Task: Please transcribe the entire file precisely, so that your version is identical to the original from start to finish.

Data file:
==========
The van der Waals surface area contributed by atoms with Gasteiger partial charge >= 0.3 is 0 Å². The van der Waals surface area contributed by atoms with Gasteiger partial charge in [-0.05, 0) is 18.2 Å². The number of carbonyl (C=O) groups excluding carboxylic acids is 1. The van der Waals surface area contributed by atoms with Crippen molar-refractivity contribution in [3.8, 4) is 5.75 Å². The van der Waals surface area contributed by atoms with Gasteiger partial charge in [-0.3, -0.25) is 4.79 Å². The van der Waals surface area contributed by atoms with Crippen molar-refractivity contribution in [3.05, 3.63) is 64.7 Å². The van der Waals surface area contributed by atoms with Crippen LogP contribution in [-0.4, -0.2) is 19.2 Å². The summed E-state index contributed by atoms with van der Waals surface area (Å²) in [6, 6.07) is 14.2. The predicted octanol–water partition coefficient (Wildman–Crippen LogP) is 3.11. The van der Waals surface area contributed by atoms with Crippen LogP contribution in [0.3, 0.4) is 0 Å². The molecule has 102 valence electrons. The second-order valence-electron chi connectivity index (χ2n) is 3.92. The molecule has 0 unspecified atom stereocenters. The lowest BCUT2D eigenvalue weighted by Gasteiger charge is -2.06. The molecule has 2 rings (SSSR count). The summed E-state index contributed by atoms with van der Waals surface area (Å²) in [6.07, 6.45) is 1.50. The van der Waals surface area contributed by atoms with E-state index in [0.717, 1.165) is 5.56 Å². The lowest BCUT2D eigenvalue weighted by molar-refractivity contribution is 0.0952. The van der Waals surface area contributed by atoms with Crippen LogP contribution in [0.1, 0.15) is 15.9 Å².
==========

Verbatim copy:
The van der Waals surface area contributed by atoms with Gasteiger partial charge >= 0.3 is 0 Å². The van der Waals surface area contributed by atoms with Gasteiger partial charge in [-0.05, 0) is 18.2 Å². The number of carbonyl (C=O) groups excluding carboxylic acids is 1. The van der Waals surface area contributed by atoms with Crippen molar-refractivity contribution in [3.8, 4) is 5.75 Å². The van der Waals surface area contributed by atoms with Gasteiger partial charge in [-0.3, -0.25) is 4.79 Å². The van der Waals surface area contributed by atoms with Crippen molar-refractivity contribution in [3.05, 3.63) is 64.7 Å². The van der Waals surface area contributed by atoms with Crippen LogP contribution in [-0.4, -0.2) is 19.2 Å². The summed E-state index contributed by atoms with van der Waals surface area (Å²) in [6, 6.07) is 14.2. The predicted octanol–water partition coefficient (Wildman–Crippen LogP) is 3.11. The van der Waals surface area contributed by atoms with Crippen LogP contribution in [0.3, 0.4) is 0 Å². The molecule has 102 valence electrons. The second-order valence-electron chi connectivity index (χ2n) is 3.92. The molecule has 0 unspecified atom stereocenters. The lowest BCUT2D eigenvalue weighted by Gasteiger charge is -2.06. The molecule has 2 rings (SSSR count). The summed E-state index contributed by atoms with van der Waals surface area (Å²) in [6.07, 6.45) is 1.50. The van der Waals surface area contributed by atoms with E-state index in [0.717, 1.165) is 5.56 Å². The lowest BCUT2D eigenvalue weighted by molar-refractivity contribution is 0.0952. The van der Waals surface area contributed by atoms with Crippen LogP contribution in [0.1, 0.15) is 15.9 Å².